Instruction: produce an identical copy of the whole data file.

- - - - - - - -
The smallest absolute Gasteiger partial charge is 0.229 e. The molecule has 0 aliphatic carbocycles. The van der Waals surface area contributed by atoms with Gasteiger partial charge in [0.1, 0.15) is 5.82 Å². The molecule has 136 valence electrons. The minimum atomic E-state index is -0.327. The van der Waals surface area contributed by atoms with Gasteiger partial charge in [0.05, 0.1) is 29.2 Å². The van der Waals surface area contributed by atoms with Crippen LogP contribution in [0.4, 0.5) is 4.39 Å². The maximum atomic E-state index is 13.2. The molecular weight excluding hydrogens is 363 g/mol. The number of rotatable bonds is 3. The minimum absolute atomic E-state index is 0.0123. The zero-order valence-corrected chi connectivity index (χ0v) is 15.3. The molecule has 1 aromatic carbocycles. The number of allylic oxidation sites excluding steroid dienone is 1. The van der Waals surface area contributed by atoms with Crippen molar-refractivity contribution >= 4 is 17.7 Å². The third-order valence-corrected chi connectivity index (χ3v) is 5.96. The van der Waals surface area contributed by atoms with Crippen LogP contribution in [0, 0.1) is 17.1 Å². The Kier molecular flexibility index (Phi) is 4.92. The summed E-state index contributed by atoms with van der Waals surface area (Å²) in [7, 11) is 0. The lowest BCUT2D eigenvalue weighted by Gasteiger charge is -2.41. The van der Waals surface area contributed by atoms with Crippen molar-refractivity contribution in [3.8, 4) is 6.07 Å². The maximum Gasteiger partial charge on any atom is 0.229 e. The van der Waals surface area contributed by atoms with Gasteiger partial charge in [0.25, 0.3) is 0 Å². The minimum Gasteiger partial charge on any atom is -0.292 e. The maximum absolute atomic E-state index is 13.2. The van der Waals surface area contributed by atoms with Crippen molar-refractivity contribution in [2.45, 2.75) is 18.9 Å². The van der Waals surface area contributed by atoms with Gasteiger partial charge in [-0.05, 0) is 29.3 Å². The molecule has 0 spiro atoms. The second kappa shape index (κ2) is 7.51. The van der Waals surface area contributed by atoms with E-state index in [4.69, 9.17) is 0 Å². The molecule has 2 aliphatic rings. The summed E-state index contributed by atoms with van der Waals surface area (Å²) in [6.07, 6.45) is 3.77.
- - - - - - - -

The smallest absolute Gasteiger partial charge is 0.229 e. The molecule has 0 aliphatic carbocycles. The van der Waals surface area contributed by atoms with Gasteiger partial charge in [0.1, 0.15) is 5.82 Å². The molecule has 136 valence electrons. The minimum atomic E-state index is -0.327. The van der Waals surface area contributed by atoms with Gasteiger partial charge in [0.05, 0.1) is 29.2 Å². The van der Waals surface area contributed by atoms with Crippen LogP contribution in [0.4, 0.5) is 4.39 Å². The maximum atomic E-state index is 13.2. The molecular weight excluding hydrogens is 363 g/mol. The number of rotatable bonds is 3. The minimum absolute atomic E-state index is 0.0123. The zero-order valence-corrected chi connectivity index (χ0v) is 15.3. The molecule has 1 aromatic carbocycles. The number of allylic oxidation sites excluding steroid dienone is 1. The van der Waals surface area contributed by atoms with Crippen molar-refractivity contribution >= 4 is 17.7 Å². The third-order valence-corrected chi connectivity index (χ3v) is 5.96. The van der Waals surface area contributed by atoms with Crippen LogP contribution in [0, 0.1) is 17.1 Å². The Kier molecular flexibility index (Phi) is 4.92. The summed E-state index contributed by atoms with van der Waals surface area (Å²) in [7, 11) is 0. The lowest BCUT2D eigenvalue weighted by Gasteiger charge is -2.41. The van der Waals surface area contributed by atoms with Crippen molar-refractivity contribution in [3.8, 4) is 6.07 Å². The maximum Gasteiger partial charge on any atom is 0.229 e. The van der Waals surface area contributed by atoms with Gasteiger partial charge in [0.25, 0.3) is 0 Å². The minimum Gasteiger partial charge on any atom is -0.292 e. The maximum absolute atomic E-state index is 13.2. The van der Waals surface area contributed by atoms with Crippen molar-refractivity contribution in [2.45, 2.75) is 18.9 Å². The van der Waals surface area contributed by atoms with Gasteiger partial charge in [-0.05, 0) is 29.3 Å². The molecule has 0 spiro atoms. The second kappa shape index (κ2) is 7.51. The van der Waals surface area contributed by atoms with E-state index in [4.69, 9.17) is 0 Å². The molecule has 2 aliphatic rings. The summed E-state index contributed by atoms with van der Waals surface area (Å²) in [6.07, 6.45) is 3.77.